Yes! Sparking Up Cannabis Based Batteries.
March 12, 2016
Dude. If you’re not watching Broad City, you should.
Dr. David Mitlin, the head researcher of a group working on supercapacitors at the University of Alberta in Canada says that their project turning hemp fibers into a graphene substitute is about one thousand times cheaper than making graphene. We have legions of electronic devices, and each one of those devices has a battery inside of it. Ever experience the frustration of fully charging your smartphone just to have it die a few hours later? Or need your electric car to drive more miles before the battery is completely drained? Then read on.
Let’s begin with how a basic capacitor works. A capacitor stores energy electrostatically in an electric field, i.e. a battery or electrical circuit. Capacitors store energy between plates, or the electrical conductors, which can be thin films of metal or even aluminum foil.
A supercapacitor is basically a capacitor on steroids. Something typically used as a supercapacitor is graphene, and graphene is known to conduct heat and electricity with superb efficiency. “Graphene,” explains Liming Dai, Director of the Center of Advanced Science and Engineering for Carbon at Case Western Reserve University, “is a single atomic layer of carbon sheets. You peel one layer away from graphite, you get graphene. Graphene has a huge surface area for capacity to store the charges and it gives you more charge to store on the surface.”
The American Chemical Society explains, “supercapacitors are energy storage devices that have huge potential to transform the way future electronics are powered. Unlike today’s rechargeable batteries, which sip up energy over several hours, supercapacitors can charge and discharge within seconds. But they normally can’t store nearly as much energy as batteries, an important property known as energy density. One approach researchers are taking to boost supercapacitors’ energy density is to design better electrodes.” And hemp, some think, could be that better electrode.
Getting graphite, the parent of graphene, is a pretty dirty business. Graphite has to be mined then chemically processed to make graphene. Dai says, “The peeled away layers of graphite use a very strong acid, like a sulfuric acid or nitric acid to oxidize the graphite to make the graphene sheet.” This acid application damages the structure, thereby losing electrical conductivity, not to mention utilizing a very harmful and environmentally unappealing chemical agent. “Hemp is a good replacement for this strong acidic process because you can produce graphene with more connective structure and a cheaper process.”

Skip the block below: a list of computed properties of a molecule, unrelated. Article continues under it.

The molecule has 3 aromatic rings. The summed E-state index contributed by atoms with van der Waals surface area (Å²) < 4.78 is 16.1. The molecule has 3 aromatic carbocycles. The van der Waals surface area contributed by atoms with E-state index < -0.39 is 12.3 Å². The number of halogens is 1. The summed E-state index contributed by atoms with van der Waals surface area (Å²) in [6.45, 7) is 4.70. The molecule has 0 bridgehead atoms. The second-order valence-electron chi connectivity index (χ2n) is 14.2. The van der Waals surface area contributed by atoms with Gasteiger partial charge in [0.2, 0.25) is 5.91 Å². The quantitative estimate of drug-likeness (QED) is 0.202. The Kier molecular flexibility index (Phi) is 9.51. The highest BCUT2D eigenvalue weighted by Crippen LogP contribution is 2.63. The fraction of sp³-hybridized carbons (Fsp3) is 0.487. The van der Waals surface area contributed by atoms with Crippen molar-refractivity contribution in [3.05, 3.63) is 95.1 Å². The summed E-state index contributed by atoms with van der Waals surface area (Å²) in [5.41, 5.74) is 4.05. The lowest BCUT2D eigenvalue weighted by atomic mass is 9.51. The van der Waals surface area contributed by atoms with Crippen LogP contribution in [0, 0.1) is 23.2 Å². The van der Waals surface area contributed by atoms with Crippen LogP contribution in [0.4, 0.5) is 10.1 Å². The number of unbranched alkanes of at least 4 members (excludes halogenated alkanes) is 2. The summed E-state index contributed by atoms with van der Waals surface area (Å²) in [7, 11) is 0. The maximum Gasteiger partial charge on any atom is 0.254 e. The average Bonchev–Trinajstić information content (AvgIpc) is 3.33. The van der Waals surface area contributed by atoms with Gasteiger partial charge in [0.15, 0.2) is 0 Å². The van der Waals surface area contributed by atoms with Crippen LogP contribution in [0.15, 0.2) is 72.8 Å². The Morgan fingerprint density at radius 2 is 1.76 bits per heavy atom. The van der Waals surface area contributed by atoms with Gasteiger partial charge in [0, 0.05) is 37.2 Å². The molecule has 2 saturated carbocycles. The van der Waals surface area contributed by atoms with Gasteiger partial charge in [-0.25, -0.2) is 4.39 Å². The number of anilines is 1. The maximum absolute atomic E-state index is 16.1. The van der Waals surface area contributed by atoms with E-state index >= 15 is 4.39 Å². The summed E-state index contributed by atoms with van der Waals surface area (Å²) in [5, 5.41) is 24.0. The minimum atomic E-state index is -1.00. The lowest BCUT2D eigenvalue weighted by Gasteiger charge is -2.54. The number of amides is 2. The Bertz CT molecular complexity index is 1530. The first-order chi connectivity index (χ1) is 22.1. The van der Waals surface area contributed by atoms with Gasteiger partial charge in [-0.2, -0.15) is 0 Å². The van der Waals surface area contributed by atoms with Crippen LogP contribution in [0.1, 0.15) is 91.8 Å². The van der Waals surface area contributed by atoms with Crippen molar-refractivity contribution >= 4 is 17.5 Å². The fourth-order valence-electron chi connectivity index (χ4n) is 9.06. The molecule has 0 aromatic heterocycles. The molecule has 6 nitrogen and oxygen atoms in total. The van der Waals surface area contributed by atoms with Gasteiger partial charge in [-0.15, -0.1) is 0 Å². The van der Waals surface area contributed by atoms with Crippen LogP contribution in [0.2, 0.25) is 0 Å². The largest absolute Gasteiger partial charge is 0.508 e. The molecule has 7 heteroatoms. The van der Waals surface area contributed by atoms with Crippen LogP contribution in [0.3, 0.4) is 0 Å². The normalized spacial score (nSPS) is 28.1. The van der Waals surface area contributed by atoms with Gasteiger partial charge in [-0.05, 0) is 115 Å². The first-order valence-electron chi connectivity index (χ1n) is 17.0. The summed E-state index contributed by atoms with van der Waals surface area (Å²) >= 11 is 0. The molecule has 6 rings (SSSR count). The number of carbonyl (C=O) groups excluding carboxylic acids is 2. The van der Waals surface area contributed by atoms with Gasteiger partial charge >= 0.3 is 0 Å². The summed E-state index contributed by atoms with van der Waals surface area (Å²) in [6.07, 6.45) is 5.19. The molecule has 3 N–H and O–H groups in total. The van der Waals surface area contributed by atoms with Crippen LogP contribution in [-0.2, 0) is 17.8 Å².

In addition to the unsavory chemical treatment, there is also the issue of graphite mining, currently a very big problem in energy-hungry and pollution-laden China where a lot of our electronics are produced. Ironically, graphite is in the batteries that power Tesla Model S cars, Toyota’s plug-in Prius, and other electric cars that promise zero emissions yet pollute China’s air and water, damage crops, and create unbearable smog. Also, graphite does not store energy nearly as well as graphene does, and graphene, says Dai, “is difficult to peel off. If you peel layer by layer of graphene out of graphite it is very tedious. And you cannot get high-yield production.” And this peeling-away process makes graphene very expensive to make.
Mitlin and his researchers are hoping to take energy-storing graphene from a low-yield environmental albatross to a high-yield and planet friendly supercapacitor by using the stalk of the hemp plant as a replacement for graphene. Generally discarded in landfills after use, the bast, Mitlin explains, “is a nanocomposite made up of layers of lignin, hemicellulose, and crystalline cellulose. If you process it the right way, it separates into nanosheets similar to graphene.”
So how do you turn hemp fibers into a supercapacitor? Gizmag describes the Mitlin team process like this: “The researchers first heated the fibers for 24 hours at around 350° F (180° C) — essentially, pressure-cooking them in water — to dissolve the cellulose and lignin components; they then exposed the resulting material to potassium hydroxide to create graphene-like carbon nanosheets. The resulting sheets are far from perfect, as they are crumpled and riddled with holes. But as it turns out, when it comes to building supercapacitor electrodes, this is a very good thing. In order to build high-efficiency capacitors, the surface area of the electrode must be as high as possible, so that electrically charged ions can access the material easily and transport charge effectively.”
The nanosheets made from hemp have a built-in crumpled-type of structure and are inherently holey and thick as far as nanosheets go, which makes them very conductive to electricity. “They are not quite as conductive as graphite,” says Mitlin, “but the supercapacitors performed remarkably well, about three times higher than commercial counterparts. The device can also operate under wider temperature margins.”
Environmentally, substituting hemp for graphene just makes good sense, not only because we don’t have to mine hemp but because it doesn’t require any chemicals to grow and will take root just about anywhere. There is still work to be done for Mitlin’s team in Canada but Dai thinks that they are definitely on the right track. “The structure allows you to release energy quickly or slowly, so the process looks very good, it is very good to produce that particular type of graphene for energy application that we can grow and is also eco-friendly.”